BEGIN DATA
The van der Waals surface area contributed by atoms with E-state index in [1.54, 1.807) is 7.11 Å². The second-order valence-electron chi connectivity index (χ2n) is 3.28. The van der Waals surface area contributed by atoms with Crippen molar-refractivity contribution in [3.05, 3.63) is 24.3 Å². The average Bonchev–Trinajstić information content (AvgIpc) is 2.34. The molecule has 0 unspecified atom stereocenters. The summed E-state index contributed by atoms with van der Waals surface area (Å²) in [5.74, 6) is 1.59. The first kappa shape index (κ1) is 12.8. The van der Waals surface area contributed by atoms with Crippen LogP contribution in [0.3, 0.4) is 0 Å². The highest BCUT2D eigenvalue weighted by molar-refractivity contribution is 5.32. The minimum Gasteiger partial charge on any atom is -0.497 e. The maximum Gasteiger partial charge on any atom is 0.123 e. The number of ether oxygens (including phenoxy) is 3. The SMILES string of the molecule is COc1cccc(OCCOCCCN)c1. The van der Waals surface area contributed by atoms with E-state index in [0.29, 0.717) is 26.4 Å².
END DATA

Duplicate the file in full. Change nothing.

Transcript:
The van der Waals surface area contributed by atoms with E-state index in [1.54, 1.807) is 7.11 Å². The second-order valence-electron chi connectivity index (χ2n) is 3.28. The van der Waals surface area contributed by atoms with Crippen molar-refractivity contribution in [3.05, 3.63) is 24.3 Å². The average Bonchev–Trinajstić information content (AvgIpc) is 2.34. The molecule has 0 unspecified atom stereocenters. The summed E-state index contributed by atoms with van der Waals surface area (Å²) in [5.74, 6) is 1.59. The first kappa shape index (κ1) is 12.8. The van der Waals surface area contributed by atoms with Crippen LogP contribution in [0.3, 0.4) is 0 Å². The highest BCUT2D eigenvalue weighted by molar-refractivity contribution is 5.32. The minimum Gasteiger partial charge on any atom is -0.497 e. The maximum Gasteiger partial charge on any atom is 0.123 e. The number of ether oxygens (including phenoxy) is 3. The SMILES string of the molecule is COc1cccc(OCCOCCCN)c1. The van der Waals surface area contributed by atoms with E-state index in [0.29, 0.717) is 26.4 Å².